Human beings are vessels - boats - with which light travels through time and space. Your carbon based body is just the host for this miracle, but the struggle is inherent with the bodies we've been given. That is the "sin" that we've all been born into - we live in a world where these 5 senses control the world & they can't truly be satiated. This is the suffering and what religions call to "die to self" daily.

live powerfully friends.



posted on Jul, 28 2012 @ 01:31 PM
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reply to post by WWu777
 


In any serious thinking about life -or about anything, really- stereotypes must be discarded first.
The "grass is always greener on the other side" is not a truth - it's simply an old saying that does not reflect the life experience of everyone. So, chuck it out (along with terms like "everyone" and "always"); it has no real use.

If you want my opinion, the people who always seem to want something else then what they have or are are the same people who have never given serious thought to their own lives and in general lack self-reflection.
But not everyone is like that, and the experience of those who aren't has to be taken into account.

(FWIW, I have never ever wanted a different life, a different "me". I like what I am/have, and I am very appreciative of it because I realize not everyone is half as lucky. I could say the same about most of my friends and family.. Those few among them who tend to compare themselves with others - which is the first grave error - are, predictably, the least inclined to self-reflection.)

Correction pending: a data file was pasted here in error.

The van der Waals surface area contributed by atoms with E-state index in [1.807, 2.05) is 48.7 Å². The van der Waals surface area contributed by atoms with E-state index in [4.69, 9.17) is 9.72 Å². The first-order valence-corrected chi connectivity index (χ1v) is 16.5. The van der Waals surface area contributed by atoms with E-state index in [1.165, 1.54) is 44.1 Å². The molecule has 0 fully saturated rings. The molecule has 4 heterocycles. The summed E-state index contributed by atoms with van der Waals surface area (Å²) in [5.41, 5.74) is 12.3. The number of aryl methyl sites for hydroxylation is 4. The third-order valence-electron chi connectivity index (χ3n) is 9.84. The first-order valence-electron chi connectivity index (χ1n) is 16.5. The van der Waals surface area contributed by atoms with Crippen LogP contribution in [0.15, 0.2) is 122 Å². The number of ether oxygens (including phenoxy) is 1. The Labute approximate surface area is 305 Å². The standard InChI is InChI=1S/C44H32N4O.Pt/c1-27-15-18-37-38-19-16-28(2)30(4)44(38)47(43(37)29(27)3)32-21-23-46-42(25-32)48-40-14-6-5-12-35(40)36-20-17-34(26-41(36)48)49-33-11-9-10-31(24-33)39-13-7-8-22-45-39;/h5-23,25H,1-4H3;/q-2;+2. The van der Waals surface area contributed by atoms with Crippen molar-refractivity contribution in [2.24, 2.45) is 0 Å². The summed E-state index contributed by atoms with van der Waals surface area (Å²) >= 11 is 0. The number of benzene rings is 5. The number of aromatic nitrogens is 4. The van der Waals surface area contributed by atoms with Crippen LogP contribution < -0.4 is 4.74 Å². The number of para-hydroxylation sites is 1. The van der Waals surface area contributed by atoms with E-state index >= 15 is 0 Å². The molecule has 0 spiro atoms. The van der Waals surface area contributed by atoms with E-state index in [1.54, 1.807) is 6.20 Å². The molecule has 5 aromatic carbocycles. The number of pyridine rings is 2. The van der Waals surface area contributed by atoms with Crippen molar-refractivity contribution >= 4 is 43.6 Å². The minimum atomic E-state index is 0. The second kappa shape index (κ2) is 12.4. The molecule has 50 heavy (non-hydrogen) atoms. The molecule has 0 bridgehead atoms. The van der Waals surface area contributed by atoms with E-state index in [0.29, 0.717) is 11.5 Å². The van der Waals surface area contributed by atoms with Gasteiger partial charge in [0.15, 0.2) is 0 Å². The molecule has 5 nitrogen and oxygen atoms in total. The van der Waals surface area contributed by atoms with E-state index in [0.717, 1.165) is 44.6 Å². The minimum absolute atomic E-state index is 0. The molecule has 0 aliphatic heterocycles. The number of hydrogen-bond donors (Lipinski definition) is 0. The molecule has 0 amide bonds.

edit on 28-7-2012 by AdAstra because: (no reason given)



posted on Jul, 29 2012 @ 09:16 AM
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Are those examples you have shown coming from your own conscious decision? Or are those examples coming from your body/mind/feelings that society has helped you build upon? Just stripped your self of all those things(not literally) Then you are free from all that regret and suffering you happen to believe life is full of.



posted on Jul, 30 2012 @ 07:41 AM
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Also, why does Murphy's Law seem to control the universe? It seems like the universe is always against you, giving you the opposite of what you want.

For example:

- What you want the most is always the hardest to get, and what you want the least is the easiest to get.

- By the time someone becomes financially independent, they will have lost their youth, be over the hill and less attractive, so that they can't enjoy their freedom as much as if they were young.

- By the time you finally get what you want, it's already too late. Or you don't get what you want until it's too late.

- Great jobs that involve travel usually go to men with families, rather than to men who are free and single.